The Sun on Sunday to launch soon, says Rupert Murdoch


Rupert Murdoch declared his "unwavering support" for the Sun's journalists today and announced he is lifting the suspensions of all arrested staff.

The media mogul also confirmed he will begin publishing the top-selling tabloid seven days a week by launching a new paper called the Sun on Sunday "very soon".

The Sun has been rocked by the arrests of 10 current and former senior reporters and executives since November over alleged corrupt payments to public officials.

Mr Murdoch, who is visiting the headquarters of his British newspapers in Wapping, east London, sought to reassure Sun staff in a memo (click here to read it).

He wrote: "I have immense respect for our heritage, your exceptional journalism and, above all, you, the talented women and men who work tirelessly every day to ensure our readers have access to such a trusted news source.

"I believe this newsroom is full of great journalists and I remain grateful for your superb work and for the stories you uncover to inform and protect the public."

He said the recent arrests - including nine in the past three weeks, among them The Sun's deputy editor, picture editor and chief reporter - were "a source of great pain" for him.

Some Sun journalists have expressed anger that News Corporation's Management Standards Committee (MSC) - formed to clean up the company following the phone-hacking scandal - gave police the information that led to the arrests.

Mr Murdoch said illegal activities "simply cannot and will not be tolerated" but insisted that journalists' "legitimate" confidential sources would be protected.

He wrote: "I made a commitment last summer that I would do everything I could to get to the bottom of our problems and make this company an example to Fleet Street of ethical journalism.

"We will continue to ensure that all appropriate steps are taken to protect legitimate journalistic privilege and sources, which I know are essential for all of you to do your jobs.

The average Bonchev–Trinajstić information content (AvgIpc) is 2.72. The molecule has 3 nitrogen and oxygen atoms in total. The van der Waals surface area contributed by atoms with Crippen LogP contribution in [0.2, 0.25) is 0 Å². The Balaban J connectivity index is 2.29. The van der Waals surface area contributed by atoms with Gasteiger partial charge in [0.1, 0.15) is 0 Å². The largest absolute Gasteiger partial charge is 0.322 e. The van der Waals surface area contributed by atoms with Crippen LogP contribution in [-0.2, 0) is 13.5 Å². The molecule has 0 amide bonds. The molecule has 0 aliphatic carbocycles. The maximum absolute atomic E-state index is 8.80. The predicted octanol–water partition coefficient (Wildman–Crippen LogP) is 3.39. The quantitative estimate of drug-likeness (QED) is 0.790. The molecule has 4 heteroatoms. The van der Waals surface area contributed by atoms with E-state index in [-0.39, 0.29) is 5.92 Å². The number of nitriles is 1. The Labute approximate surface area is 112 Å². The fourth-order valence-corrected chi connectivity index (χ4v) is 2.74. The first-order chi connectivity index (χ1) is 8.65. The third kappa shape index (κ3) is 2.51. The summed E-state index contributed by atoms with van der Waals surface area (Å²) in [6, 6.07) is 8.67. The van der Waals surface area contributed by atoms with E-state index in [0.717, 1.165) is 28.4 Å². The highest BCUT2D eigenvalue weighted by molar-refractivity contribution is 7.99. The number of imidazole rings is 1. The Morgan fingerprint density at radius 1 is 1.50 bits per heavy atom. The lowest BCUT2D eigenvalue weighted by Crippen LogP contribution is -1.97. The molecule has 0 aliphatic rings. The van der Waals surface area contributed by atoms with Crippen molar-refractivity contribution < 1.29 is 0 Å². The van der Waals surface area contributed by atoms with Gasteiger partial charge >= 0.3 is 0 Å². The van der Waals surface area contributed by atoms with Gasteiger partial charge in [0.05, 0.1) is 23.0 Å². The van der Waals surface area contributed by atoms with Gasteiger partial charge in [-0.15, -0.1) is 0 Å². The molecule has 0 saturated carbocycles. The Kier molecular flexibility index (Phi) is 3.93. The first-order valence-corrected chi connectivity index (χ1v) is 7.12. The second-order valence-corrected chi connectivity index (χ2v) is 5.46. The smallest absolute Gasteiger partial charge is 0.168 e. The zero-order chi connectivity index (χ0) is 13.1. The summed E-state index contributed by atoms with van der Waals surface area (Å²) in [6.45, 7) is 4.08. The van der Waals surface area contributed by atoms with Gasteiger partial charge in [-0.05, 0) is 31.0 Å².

"But we cannot protect people who have paid public officials."

The media tycoon added: "We will turn over every piece of evidence we find - not just because we are obligated to but because it is the right thing to do.

"We are doing everything we can to assist those who were arrested - all suspensions are hereby lifted until or whether charged, and they are welcome to return to work.

"News Corporation will cover their legal expenses. Everyone is innocent unless proven otherwise."

There had been widespread speculation that News International - the UK newspapers division of News Corp - would begin publishing a Sunday version of The Sun ever since the News of the World was closed last July over the phone-hacking scandal.

Confirming this, Mr Murdoch wrote in his memo: "We will build on The Sun's proud heritage by launching The Sun on Sunday very soon.

"Our duty is to expand one of the world's most widely-read newspapers and reach even more people than ever before."

He concluded his rallying call to Sun staff: "Having a winning paper is the best answer to our critics.

"I am even more determined to see The Sun continue to fight for its readers and its beliefs.

"I am staying with you all, in London, for the next several weeks to give you my unwavering support.

"I am confident we will get through this together and emerge stronger."

Mr Murdoch flew into the UK in his private jet last night and arrived at Wapping this morning to take charge of the crisis at The Sun.

Four protesters from the group Avaaz held a demonstration outside the main entrance to the News International building at about 12.30pm.

One wore a giant Rupert Murdoch mask and a placard reading "Hacking? Bribery? News to me".

Another wore a police uniform and carried a bag of "swag" and an "End the Murdoch Mafia" placard.

They were asked to move on to the public road by security guards.

Mr Murdoch is understood to have spent the afternoon on the newsroom floor. He is thought to have spoken to individual journalists but not made any formal address.

Staff leaving the building were reluctant to speak to waiting journalists but the mood inside was said to be "more relaxed".

Mr Murdoch spoke to a number of Sun reporters on the paper's newsroom floor accompanied by his eldest son Lachlan.

A source played down the significance of the absence of Mr Murdoch's younger son James, who is chairman of News International.

The source said: "James Murdoch has other commitments and is out of the country, and asked Lachlan to accompany his father."


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